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March 2016 Gábor Bóta

Népszava

Die Walküre

The orchestra conducted by Péter Halász with breathtaking intensity and evocativeness have the chance show their lion’s claws straight away – we might even feel that a raging beast is biting into our bodies.

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March 2016 Ferenc László

Magyar Narancs

Die Walküre

Down in the pit, Péter Halász directs the work, and the unswervingly focussed and motivated form of the orchestra is plain to hear. And from the musicians’ constant discipline, on occasions, passages of experiential beauty which are by no means limited to the popular orchestral sections emerge. The former music director has once again performed a work of value and it is reassuring to know that the second half of the Ring – Siegfried in 2017, and Götterdämmerung in 2018 – will also be conducted by him.

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March 2016 Sándor Kovács

Muzsika

Die Walküre

Led by Péter Halász, the orchestra performed decidedly well at the premiere. There were very few wobbles indeed and the musicians’ execution of the score was characterized by the many surprisingly precise entrances at sensitive points, the general level below which none fell, and the frequently inspired moments of elevation.

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March 2016 Gábor Bóka

Opera-világ

Die Walküre

The orchestra of the Hungarian State Opera interprets the work at the highest possible level. Whether within their instrumental groups or during solos, without exception the musicians produce excellent performances and the overall sound of the orchestra is groomed and free of any rough edges, with polished interplay. The chamber music of the first movement is of exceptional beauty, but numerous other instances of similar sophistication could be also highlighted in what ensues. Overall, the orchestra meets one of the greatest challenges of its season outstandingly – and this cannot be divorced from Péter Halász’s work as an instructor and conductor...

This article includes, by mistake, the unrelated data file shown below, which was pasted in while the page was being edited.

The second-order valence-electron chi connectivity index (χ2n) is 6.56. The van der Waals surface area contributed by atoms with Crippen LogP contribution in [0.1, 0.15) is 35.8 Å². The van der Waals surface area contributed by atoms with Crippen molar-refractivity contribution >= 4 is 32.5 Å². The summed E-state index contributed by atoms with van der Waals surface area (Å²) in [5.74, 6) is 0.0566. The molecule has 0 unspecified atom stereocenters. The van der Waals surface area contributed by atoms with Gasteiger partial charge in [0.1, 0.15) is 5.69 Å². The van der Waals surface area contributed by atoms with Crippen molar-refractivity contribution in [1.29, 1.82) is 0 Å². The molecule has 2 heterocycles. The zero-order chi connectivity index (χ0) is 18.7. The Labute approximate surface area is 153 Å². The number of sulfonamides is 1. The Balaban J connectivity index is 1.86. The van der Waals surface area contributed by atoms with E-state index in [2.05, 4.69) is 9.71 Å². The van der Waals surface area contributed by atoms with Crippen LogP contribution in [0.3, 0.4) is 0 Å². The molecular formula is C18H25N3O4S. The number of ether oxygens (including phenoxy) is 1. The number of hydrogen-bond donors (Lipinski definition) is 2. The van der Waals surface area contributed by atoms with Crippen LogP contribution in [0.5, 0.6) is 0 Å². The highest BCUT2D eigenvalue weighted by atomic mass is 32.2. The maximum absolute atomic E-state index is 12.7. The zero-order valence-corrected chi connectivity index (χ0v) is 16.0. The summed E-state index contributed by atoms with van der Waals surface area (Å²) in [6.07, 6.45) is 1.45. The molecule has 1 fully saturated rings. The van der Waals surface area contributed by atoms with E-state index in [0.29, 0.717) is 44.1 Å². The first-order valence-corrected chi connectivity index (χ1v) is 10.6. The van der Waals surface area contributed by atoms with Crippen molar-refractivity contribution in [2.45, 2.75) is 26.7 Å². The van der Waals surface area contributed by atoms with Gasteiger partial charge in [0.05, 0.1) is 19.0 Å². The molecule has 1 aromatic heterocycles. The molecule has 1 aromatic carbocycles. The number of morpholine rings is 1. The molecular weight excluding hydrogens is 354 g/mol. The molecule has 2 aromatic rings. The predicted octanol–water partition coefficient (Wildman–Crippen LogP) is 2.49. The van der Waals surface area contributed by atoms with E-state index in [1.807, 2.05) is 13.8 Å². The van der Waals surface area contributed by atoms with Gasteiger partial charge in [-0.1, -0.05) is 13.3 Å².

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March 2016 W. Kutzschbach

Opernglas

Die Walküre

Music director Péter Halász exploited the acoustic advantages of the Opera House and created plastically audible soundscapes, which in the third act even became moving, while never neglecting the singers during his concentration on the orchestra. The tempos had an excellent equilibrium and extremes were avoided.

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